After sitting with the copy on my nightstand since the book’s debut, I finally sat down and read Rachel Fulton Brown and Dragon Common Room‘s Centrism Games: A Modern Dunciad. Having read it, my only regret is that I did not do so sooner.
A bit of background is in order: Dr. Rachel Fulton Brown is a medievalist at the University of Chicago, and is known in our circles as a traditional Christian professor fighting against social justice indoctrination and infiltration of the humanities.
One wouldn’t think the more esoteric realm of medieval history would be a major battleground for the ultra-woke, but it makes sense: the modern West is profoundly a product of the Middle Ages. With that in mind, it becomes clear why the progressive revisionists wish to dominate the field: in rewriting medieval history to fit their woke narrative, it makes the rest of their revisionist project—of casting all white, male, Christian endeavors as inherently wicked—that much easier.
Milo Yiannopoulos’s short book Medieval Rages: Why The Battle for Medieval Studies Matters to America, details that struggle in more detail. I highly recommend picking it up, as it highlights the length to which the wokesters have gone to silence Dr. Brown. Correspondingly, it demonstrates Dr. Brown’s incredible courage and fortitude—as well as her cleverly elfish responses to her critics.
Dr. Brown founded a Telegram chatroom, Dragon Common Room, to be a “a place for training in the arts of virtue and poetry. And mischief making for God. We fight the demons with laughter and wit.” I participate infrequently in chat, but it has become one of my favorites on the platform. In addition to fighting “demons with laughter and wit,” Dr. Brown and her merry band of righteous mischief-makers wrote, workshopped, edited, and compiled Centrism Games, releasing it as a handsome little volume consisting of seven poems of thirty stanzas each.
The seven poems constitute a mock-epic narrative, modeled after Alexander Pope’s satirical epic The Dunciad. Whereas Pope’s Dunciad mocked the goddess “Dulness” and her agents, Centrism Games lampoons the goddess Fama—Fame—and her o’er eager knights
And what champions they are! It’s a motley crew, including the Cuomo Brothers; a fiscally conservative gay Republican couple seeking to have a surrogate baby; a cast of Hollywood weirdos (including J.J. Abrams and Meryl Streep—the latter ridiculously poised to the last); a lady priest who succumbs to witchcraft; and a pregnant girl enduring multiple demons urging her to have an abortion. Gwyneth Paltrow even tries to sell her Goop nonsense at one point.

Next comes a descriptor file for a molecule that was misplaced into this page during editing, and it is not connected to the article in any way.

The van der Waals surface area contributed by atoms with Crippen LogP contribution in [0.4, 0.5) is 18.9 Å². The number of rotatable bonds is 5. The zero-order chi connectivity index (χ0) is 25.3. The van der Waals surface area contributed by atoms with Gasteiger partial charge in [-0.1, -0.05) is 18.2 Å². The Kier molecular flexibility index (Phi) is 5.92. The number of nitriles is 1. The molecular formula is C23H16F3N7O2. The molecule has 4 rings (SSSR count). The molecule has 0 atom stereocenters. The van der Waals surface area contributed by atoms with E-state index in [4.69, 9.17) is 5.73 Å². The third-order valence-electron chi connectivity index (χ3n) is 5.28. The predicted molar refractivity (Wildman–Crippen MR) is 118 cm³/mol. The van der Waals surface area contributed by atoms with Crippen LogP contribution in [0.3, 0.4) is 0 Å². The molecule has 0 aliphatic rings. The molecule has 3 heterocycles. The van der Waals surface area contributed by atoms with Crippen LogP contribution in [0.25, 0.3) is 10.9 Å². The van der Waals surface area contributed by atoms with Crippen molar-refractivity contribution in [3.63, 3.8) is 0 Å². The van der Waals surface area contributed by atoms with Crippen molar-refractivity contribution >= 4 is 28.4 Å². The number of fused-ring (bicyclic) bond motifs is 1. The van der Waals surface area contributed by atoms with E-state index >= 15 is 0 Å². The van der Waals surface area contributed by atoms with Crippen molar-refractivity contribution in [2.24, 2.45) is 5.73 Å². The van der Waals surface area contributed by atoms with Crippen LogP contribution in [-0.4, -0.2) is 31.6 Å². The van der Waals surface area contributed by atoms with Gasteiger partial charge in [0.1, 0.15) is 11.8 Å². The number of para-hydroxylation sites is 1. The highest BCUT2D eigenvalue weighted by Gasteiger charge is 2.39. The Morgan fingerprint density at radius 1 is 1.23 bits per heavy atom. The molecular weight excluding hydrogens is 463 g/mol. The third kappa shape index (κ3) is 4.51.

Into this mix—and into the court of Fama—crashes Gavin the Green Knight, an ornery, crass, Truth-telling figure who takes the piss out of nearly every character in the poem. Much like Gavin McInnes–who I have to believe inspired this character, along with the unusual Arthurian tale Sir Gawain and the Green Knight—the Green Knight drops withering Truth bombs upon his unsuspecting, unwilling targets, causing them great consternation and fury.
The Green Knight, other than the pregnant girl, constitutes the most interesting character sequence: he begins as a righteously crude disrupter, but his own failures and attempts at atonement slowly come to light. There is also a tantalizing link between the Green Knight and Fama, as the suggestion that while the Green Knight is speaking the Truth, he, too, depends upon Fama’s sway. If he is meant to evoke Gavin McInnes, this reading makes sense: Gavin is hilariously, bombastically truthful, but that Truth-telling is dependent, to some degree, on fame. Did he become famous for telling the Truth, or did he tell the Truth to become famous? In an age when fame and “doing it for the Insta” seems to be the highest social honor, can even Gavin McInness—or Gavin the Green Knight—escape Fama’s clutches?
The other majorly compelling character is that of the pregnant girl. She wanders alone in a strange land, facing various demons and individuals putting forth arguments as to why she should get an abortion. She steadfastly refuses and rejects every argument, but there seems to be some doubt and uncertainty. The absence of her father—whose identity is a big twist!—and the nefarious influence of her mother don’t help the situation.